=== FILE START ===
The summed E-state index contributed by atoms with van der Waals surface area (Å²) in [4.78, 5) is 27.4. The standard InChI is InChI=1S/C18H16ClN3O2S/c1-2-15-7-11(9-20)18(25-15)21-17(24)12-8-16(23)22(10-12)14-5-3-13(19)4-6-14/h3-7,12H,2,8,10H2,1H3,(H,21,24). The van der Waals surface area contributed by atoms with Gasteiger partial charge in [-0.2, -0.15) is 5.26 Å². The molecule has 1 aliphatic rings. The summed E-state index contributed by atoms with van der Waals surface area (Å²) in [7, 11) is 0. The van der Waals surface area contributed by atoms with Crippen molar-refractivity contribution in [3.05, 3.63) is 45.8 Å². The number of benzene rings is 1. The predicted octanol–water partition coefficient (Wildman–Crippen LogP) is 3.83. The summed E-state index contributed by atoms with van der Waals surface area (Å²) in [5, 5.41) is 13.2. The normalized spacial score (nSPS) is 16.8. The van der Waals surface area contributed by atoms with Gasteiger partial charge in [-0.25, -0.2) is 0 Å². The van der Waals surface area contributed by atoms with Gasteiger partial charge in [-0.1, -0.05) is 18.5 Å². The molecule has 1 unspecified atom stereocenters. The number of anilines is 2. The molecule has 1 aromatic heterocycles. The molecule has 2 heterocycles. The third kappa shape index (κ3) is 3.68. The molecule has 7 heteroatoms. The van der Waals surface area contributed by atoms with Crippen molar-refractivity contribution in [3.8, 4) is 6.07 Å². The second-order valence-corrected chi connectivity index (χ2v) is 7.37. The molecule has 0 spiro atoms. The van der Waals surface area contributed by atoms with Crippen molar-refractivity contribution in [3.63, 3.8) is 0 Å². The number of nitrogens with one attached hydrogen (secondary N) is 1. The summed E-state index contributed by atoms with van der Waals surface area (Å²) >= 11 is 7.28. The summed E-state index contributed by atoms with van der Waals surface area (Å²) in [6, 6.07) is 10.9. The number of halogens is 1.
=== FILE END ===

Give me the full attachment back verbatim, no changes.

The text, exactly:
The summed E-state index contributed by atoms with van der Waals surface area (Å²) in [4.78, 5) is 27.4. The standard InChI is InChI=1S/C18H16ClN3O2S/c1-2-15-7-11(9-20)18(25-15)21-17(24)12-8-16(23)22(10-12)14-5-3-13(19)4-6-14/h3-7,12H,2,8,10H2,1H3,(H,21,24). The van der Waals surface area contributed by atoms with Gasteiger partial charge in [-0.2, -0.15) is 5.26 Å². The molecule has 1 aliphatic rings. The summed E-state index contributed by atoms with van der Waals surface area (Å²) in [7, 11) is 0. The van der Waals surface area contributed by atoms with Crippen molar-refractivity contribution in [3.05, 3.63) is 45.8 Å². The number of benzene rings is 1. The predicted octanol–water partition coefficient (Wildman–Crippen LogP) is 3.83. The summed E-state index contributed by atoms with van der Waals surface area (Å²) in [5, 5.41) is 13.2. The normalized spacial score (nSPS) is 16.8. The van der Waals surface area contributed by atoms with Gasteiger partial charge in [-0.25, -0.2) is 0 Å². The van der Waals surface area contributed by atoms with Gasteiger partial charge in [-0.1, -0.05) is 18.5 Å². The molecule has 1 unspecified atom stereocenters. The number of anilines is 2. The molecule has 1 aromatic heterocycles. The molecule has 2 heterocycles. The third kappa shape index (κ3) is 3.68. The molecule has 7 heteroatoms. The van der Waals surface area contributed by atoms with Crippen molar-refractivity contribution in [3.8, 4) is 6.07 Å². The second-order valence-corrected chi connectivity index (χ2v) is 7.37. The molecule has 0 spiro atoms. The van der Waals surface area contributed by atoms with Crippen molar-refractivity contribution in [3.63, 3.8) is 0 Å². The number of nitrogens with one attached hydrogen (secondary N) is 1. The summed E-state index contributed by atoms with van der Waals surface area (Å²) >= 11 is 7.28. The summed E-state index contributed by atoms with van der Waals surface area (Å²) in [6, 6.07) is 10.9. The number of halogens is 1.